SHINING CITY: McPherson’s therapy play brings new meaning to the term “transference.”
The cupboards of Irish dramaturgy are crammed with ghosts. And in the larder of Conor McPherson, ectoplasm crowds even Jameson’s off the shelf. In the 36-year-old McPherson’s Olivier Award–winning The Weir, a gaggle of men shoot the supernatural shit in a rural Irish bar — until a visiting young woman’s poignant account of her own telephonic trafficking with the dead knocks them off their pins. St. Nicholas conjures up vampires in suburban London, and The Seafarer, currently running on Broadway, brings Beelzebub himself to a pickled poker game. The Tony-nominated Shining City, making its Boston debut in a joint production by Chicago’s Goodman Theatre and the Huntington Theatre Company (at the Boston University Theatre through April 6), hinges on a man who sees dead people. Well, one in particular: his recently deceased wife, whose demon he seeks to exorcise in a therapist’s office. Shining City is for most of its 90 minutes a subtle and compassionate work about rootlessness and disconnection, with a twist at the end that brings new meaning to the term “transference.” Whether you consider this coup de théâtre the apogee or the ruination of the play will probably determine your opinion of it. For me, it puts a knick in the integrity of the piece but cannot knock the polish off the pained and self-depreciating tale told by insomniac patient John or the beautifully acted production at the Huntington directed by Goodman honcho Robert Falls, who also helmed the 2006 Broadway staging.
Shining City was the first play McPherson wrote after his pancreas ruptured on an opening night in 2001, sending him to hospital, Alcoholics Anonymous, and therapy. Much of what he gleaned from the last can be summed up in the shrink’s equivalent of “Physician, heal thyself.” As McPherson has observed, you don’t go into psychotherapy — or, perhaps, playwriting — without a certain attraction to dysfunction. In this case, therapist Ian is no Sigmund Freud or even Dr. Phil. A lapsed priest, he has been supported through a “course” in psychotherapy by a young woman who has recently borne his child — and from whom he is endeavoring to escape, leaving her and the baby in a borrowed lair at his brother’s house while he sleeps in the dingy Dublin office where he has just set up shop. The troubled John, who is coming apart too rapidly to have waited weeks to see a more qualified therapist, may be his only client. The business of the play lies in how the reticent Ian is influenced by the garrulous John’s revelations of marital dissatisfaction, guilt, and aborted adultery. In brief scenes with the girlfriend and then with the most hangdog hustler in history that are interspersed with Ian’s three encounters with John, the therapist’s actions seem to have been pricked by his client’s experience.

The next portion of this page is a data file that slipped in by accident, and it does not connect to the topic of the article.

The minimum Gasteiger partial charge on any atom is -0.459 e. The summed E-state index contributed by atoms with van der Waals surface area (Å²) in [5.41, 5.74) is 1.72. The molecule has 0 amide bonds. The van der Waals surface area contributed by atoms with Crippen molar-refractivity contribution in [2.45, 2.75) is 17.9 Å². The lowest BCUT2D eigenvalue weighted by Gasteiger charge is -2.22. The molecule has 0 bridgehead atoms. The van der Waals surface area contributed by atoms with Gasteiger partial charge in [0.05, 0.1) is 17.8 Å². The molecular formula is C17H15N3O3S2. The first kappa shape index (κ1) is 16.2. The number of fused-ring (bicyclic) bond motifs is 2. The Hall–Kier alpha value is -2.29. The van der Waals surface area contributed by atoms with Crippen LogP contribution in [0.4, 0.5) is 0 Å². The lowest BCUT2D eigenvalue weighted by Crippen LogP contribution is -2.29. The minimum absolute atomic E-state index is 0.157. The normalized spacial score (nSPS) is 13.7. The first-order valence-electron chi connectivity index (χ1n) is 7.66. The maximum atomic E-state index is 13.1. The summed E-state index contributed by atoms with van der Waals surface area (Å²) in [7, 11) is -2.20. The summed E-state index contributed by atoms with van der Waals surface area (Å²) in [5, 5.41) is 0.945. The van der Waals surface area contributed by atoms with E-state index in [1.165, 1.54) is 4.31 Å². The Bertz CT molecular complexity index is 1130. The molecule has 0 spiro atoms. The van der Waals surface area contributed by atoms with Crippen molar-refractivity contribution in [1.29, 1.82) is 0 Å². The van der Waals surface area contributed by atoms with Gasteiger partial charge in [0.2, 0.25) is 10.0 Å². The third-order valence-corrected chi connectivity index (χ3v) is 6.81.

The Huntington production is set in a towering workplace of shabby grandeur designed by Santo Loquasto, through the windows of which are glimpsed a Dublin roofscape and a lowering sky. Distant church bells compete with melancholy tunes of Gene Clark and Neil Young that mark the scene breaks. A burly cross between Brian Dennehy (whom Falls directed in Death of a Salesman and Long Day’s Journey into Night) and the wispier Frank McCourt, John Judd gives a larger-than-life performance as the frightened John. He seems to take up the entire therapist’s couch, rocking back and forth as he forces his tale out of himself, then relaxes into it in a way that’s cocky and anguished at once. As Ian, a contained Jay Whittaker does little more than coax John’s confessions, translating them into his own off-hours life of quiet agitation. Keith Gallagher makes a tender sad sack of a pick-up, and Nicole Wiesner brings vitality as well as incredulity to the girlfriend being dumped. As for what John dumps on Ian, it may be metaphoric proof that you can leave your troubles on your therapist’s door. But if that were actually true, wouldn’t every mental-health clinic on the planet be Spooky World?
Actors’ Shakespeare Project removes Shakespeare’s valedictory, The Tempest, to a Victorian music hall where Prospero presides as resident magician. In red-lined cape, glittering vest, and top hat, advancing onto a thrust stage bordered by bulb lights, he seems poised to saw Ariel in half. Of course, Shakespeare’s alter ego has bigger magical fish to fry. Near the top of the production (at Cambridge Multicultural Arts Center through April 13), the distinguished actor Alvin Epstein, as Prospero, comes forward carrying a hoop with which he encompasses a ship’s model on a tiny table, triggering the weather event of the title. The delicate ship rises on a spume of white cloth that becomes the tossing sea, out from under which storm-tossed characters peep to convey orders and display panic. It’s a toy-theater tempest as might have been enacted in a Victorian parlor. And it works better than some of the effects emanating from director Patrick Swanson’s framing device for the play. Especially jarring is the masque Prospero conjures for daughter Miranda and the brave new specimen who has washed up to be her spouse. Here it’s a clown show with red-nosed guys in dresses giving sing-song readings of the goddesses’ lines. Even if the enchanted island of the play were indeed a Victorian stage, why would Prospero choose to favor his daughter and her intended with a celestial slip on a banana peel?